The government filed its brief late Wednesday in the U.S. Supreme Court case reviewing the Obamacare exchange-subsidies issue, King v. Burwell. General Counsel Sam Kazman of the Competitive Enterprise Institute (CEI), which is coordinating and funding the case, responds to the government’s argument regarding the case’s key issue about exchanges “established by the state.”
“The government takes an incredibly carefree approach to the English language by arguing the text of the Obamacare law plays second fiddle to the law’s alleged overriding purpose,” said Kazman. “By claiming the phrase ‘established by the state’ reflects ‘style and grammar,’ the government argues ‘establish’ is no longer a verb; it's an ornament.”
According to the government’s brief, the statute's phrase “established by the state” only identifies the exchange in a particular state and “reflects style and grammar,” not a substantive limitation on the type of exchange.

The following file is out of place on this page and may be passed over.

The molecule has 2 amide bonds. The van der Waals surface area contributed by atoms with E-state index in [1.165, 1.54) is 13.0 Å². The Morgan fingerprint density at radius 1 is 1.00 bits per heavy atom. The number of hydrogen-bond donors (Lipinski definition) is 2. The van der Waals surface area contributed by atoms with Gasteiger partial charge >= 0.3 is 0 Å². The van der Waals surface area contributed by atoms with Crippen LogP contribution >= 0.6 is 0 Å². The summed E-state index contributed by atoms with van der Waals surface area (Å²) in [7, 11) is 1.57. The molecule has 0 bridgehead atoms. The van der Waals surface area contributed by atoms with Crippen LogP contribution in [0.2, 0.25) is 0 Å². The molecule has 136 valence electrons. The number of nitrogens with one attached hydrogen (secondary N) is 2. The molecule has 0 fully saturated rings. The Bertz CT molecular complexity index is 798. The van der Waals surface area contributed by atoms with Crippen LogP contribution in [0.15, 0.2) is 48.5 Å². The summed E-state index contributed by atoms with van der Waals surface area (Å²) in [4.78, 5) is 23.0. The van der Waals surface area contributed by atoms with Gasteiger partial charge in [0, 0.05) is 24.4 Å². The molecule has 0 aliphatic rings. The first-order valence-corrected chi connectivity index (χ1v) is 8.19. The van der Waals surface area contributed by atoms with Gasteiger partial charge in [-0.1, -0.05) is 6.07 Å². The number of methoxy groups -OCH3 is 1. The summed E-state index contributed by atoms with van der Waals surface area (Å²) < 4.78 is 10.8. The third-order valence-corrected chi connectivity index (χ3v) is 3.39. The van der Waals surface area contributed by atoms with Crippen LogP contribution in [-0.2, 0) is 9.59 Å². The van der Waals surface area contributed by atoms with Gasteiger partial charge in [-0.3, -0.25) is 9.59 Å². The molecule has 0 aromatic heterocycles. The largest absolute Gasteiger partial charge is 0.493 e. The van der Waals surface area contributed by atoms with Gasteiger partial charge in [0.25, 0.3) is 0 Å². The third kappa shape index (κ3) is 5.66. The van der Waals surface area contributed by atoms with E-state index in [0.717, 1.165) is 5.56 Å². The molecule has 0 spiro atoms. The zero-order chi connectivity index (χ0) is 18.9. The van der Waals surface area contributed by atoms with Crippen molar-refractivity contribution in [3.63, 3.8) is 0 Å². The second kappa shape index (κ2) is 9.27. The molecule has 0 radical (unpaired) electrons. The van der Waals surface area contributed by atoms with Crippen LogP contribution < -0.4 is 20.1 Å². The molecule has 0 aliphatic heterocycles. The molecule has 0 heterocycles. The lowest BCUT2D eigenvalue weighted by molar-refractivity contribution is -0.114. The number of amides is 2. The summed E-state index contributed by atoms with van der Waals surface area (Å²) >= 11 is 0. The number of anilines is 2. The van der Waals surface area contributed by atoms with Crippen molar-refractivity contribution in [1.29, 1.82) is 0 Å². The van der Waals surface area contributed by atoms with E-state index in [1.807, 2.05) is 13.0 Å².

“We should be thankful the government hasn't applied this approach to our nation’s Constitution, where the verb ‘establish’ appears six times, beginning with its very first sentence: ‘We the People of the United States, in Order to form a more perfect Union, establish Justice,’” said Kazman.
The government's brief also demotes Obamacare architect Jonathan Gruber to a new level of anonymity.
“While the government heavily cited Jonathan Gruber’s work in its previous filings in the King and Halbig cases, he now gets only half of one footnote,” said Kazman. “And his famous three-legged stool metaphor, which played a prominent role in the Halbig dissent, has now been replaced by the innocuous phrase ‘three interdependent reforms.’”
The U.S. Supreme Court will hear oral arguments in King v. Burwell on March 4, 2015.
>> Read the government’s brief on the merits here.
>> Read the petitioners’ opening brief on the merits here.
>> All court documents related to the King and Halbig cases can be found at cei.org/Obamacare.